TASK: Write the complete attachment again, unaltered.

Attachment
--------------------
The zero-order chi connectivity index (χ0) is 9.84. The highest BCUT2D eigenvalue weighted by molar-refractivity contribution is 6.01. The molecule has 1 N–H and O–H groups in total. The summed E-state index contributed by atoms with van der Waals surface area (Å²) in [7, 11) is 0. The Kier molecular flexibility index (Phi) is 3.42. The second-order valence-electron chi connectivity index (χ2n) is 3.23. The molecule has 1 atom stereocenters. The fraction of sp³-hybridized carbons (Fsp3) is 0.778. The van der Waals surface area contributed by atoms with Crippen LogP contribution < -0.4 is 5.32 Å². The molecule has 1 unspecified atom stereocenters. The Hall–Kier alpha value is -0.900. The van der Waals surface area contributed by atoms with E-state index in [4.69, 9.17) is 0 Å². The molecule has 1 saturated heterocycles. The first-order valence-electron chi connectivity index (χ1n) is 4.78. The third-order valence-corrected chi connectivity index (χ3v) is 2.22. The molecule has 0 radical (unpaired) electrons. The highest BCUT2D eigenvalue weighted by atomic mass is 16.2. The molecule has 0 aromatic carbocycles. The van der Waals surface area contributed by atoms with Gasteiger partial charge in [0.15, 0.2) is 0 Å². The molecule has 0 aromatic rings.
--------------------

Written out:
The zero-order chi connectivity index (χ0) is 9.84. The highest BCUT2D eigenvalue weighted by molar-refractivity contribution is 6.01. The molecule has 1 N–H and O–H groups in total. The summed E-state index contributed by atoms with van der Waals surface area (Å²) in [7, 11) is 0. The Kier molecular flexibility index (Phi) is 3.42. The second-order valence-electron chi connectivity index (χ2n) is 3.23. The molecule has 1 atom stereocenters. The fraction of sp³-hybridized carbons (Fsp3) is 0.778. The van der Waals surface area contributed by atoms with Crippen LogP contribution < -0.4 is 5.32 Å². The molecule has 1 unspecified atom stereocenters. The Hall–Kier alpha value is -0.900. The van der Waals surface area contributed by atoms with E-state index in [4.69, 9.17) is 0 Å². The molecule has 1 saturated heterocycles. The first-order valence-electron chi connectivity index (χ1n) is 4.78. The third-order valence-corrected chi connectivity index (χ3v) is 2.22. The molecule has 0 radical (unpaired) electrons. The highest BCUT2D eigenvalue weighted by atomic mass is 16.2. The molecule has 0 aromatic carbocycles. The van der Waals surface area contributed by atoms with Gasteiger partial charge in [0.15, 0.2) is 0 Å². The molecule has 0 aromatic rings.